‘The Social Theatre’ by Erwin Piscator from The New Masses. Vol. 5 No. 2. July, 1929.

Gropuis’ designed ‘total theater’ for Piscator, 1927.
‘The Social Theatre’ by Erwin Piscator from The New Masses. Vol. 5 No. 2. July, 1929.

Our theatre was born out of the conflict over a play by Welk, Storm over Gottland (Gewitter uber Gottland ). The battle was drawn between two groups, lined up under their respective slogans: the one, “art as an expression of human greatness”; the other, “art as an instrument of social conflict.” A difference which for several years had been quietly growing sharper had arrived at the point of open crisis. A considerable part of the function of the Piscator theatre was to bring it to a focus.

It was an odd situation. In the very midst of the bourgeoisie, hailed as the fashion of the moment, financed by capital and recognized by the state, was born a theatre whose program was social revolution. For the first time in the history of the theatre, the vast and complex stage apparatus was to serve for the presentation of a world idea and the fighting will of the oppressed class.

Did our theatre have a public which agreed with this intellectual approach? Only sixteen thousand persons from the great army of the proletariat were able to give their support to the project for one season. By that very fact, our theatre was obliged — under the material conditions of capitalism — to offer its productions to the various groups of the bourgeoisie who did not understand or were hostile to its ideas. They consented to pay the high prices which I was obliged to demand only because my name had a sensational value. And that helped to support my theatre financially.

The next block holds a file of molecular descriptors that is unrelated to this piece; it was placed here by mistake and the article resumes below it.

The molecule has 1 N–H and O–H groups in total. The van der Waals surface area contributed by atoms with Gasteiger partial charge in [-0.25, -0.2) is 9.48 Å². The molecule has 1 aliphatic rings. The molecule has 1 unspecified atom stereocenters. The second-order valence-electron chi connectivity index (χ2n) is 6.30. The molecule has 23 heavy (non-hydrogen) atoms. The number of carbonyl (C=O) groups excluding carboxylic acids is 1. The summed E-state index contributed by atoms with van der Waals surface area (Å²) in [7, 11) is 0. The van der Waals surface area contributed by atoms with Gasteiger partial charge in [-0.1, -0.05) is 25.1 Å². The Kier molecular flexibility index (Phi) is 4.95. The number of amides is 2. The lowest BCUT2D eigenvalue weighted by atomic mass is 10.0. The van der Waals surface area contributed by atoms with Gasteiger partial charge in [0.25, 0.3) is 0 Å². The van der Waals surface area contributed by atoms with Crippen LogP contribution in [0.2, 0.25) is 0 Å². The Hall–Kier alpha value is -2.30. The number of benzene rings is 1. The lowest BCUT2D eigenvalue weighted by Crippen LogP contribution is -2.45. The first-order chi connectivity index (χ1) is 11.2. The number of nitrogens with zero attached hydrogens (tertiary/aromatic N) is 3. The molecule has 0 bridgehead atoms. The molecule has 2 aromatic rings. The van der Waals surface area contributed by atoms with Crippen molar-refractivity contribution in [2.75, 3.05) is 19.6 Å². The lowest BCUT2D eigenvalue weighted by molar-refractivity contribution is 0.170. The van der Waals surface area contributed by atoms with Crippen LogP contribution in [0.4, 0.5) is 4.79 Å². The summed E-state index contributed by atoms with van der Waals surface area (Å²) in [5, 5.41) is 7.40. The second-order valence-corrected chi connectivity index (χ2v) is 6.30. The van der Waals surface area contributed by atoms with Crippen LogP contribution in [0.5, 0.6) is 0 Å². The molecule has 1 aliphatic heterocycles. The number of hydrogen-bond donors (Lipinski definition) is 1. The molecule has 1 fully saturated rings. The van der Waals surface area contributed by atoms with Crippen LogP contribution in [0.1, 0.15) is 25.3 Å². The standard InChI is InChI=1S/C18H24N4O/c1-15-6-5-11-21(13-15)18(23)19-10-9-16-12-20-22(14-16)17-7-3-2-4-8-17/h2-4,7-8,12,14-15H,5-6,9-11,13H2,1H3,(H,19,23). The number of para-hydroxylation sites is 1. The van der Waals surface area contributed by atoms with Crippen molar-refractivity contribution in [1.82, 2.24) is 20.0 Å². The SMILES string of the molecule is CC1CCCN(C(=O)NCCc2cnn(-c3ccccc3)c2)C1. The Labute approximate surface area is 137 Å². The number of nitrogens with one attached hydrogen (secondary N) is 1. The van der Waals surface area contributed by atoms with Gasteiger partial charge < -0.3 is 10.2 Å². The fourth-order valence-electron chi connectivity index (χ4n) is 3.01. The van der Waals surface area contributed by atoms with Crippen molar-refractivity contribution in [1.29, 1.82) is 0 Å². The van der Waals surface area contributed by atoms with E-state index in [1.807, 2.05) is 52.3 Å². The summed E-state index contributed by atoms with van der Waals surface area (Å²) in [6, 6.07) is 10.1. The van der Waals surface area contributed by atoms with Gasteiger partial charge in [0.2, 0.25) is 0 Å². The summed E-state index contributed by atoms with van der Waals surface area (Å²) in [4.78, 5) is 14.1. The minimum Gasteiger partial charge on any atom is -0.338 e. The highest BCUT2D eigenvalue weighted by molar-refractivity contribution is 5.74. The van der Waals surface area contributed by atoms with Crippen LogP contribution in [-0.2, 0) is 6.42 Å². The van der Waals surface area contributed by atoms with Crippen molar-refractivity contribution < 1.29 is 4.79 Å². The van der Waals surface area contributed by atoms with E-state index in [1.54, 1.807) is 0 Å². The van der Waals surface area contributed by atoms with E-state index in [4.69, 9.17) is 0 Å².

This was obviously a great drawback for us, but it should be recognized that the situation drove us to it. If instead of sixteen thousand, five times that number of proletarians had rallied around us, the project would not have been confronted with the painful alternatives of perishing or competing for the public which supports bourgeois plays.

‘Parade from The Good Soldier Sweik at the Erwin Piscator Theatre in Berlin, 1927.’

The structure of the bourgeois stage which we had at our command was inadequate for expressing the essence of a revolutionary theatre. The very form of the bourgeois stage is tumbling in ruins. Each of my productions has shown that it was not a “stage” play but a work moving toward the annihilation of a theatre form created by bourgeois society. Further, the dramatic idea developed and understood by the bourgeois order is also decaying. The revision of plays with which I have so often been charged was not due to any sadistic impulse toward the authors but to the necessity of exploring in the plays the social, economic and political aspects of the psychological questions which they raised.

Our purpose was clearly defined, but the methods were still experimental and scarcely any tangible results had been achieved when the Piscator theatre set to work. We knew very well that we must make a basically different use of the theatre from that which was current; but even assuming that we had our new concept of dramatic art, we still had no “new” plays and, above all, we lacked the necessary technique for setting up a new and revolutionary form entirely distinct from the forms of the bourgeois theatre.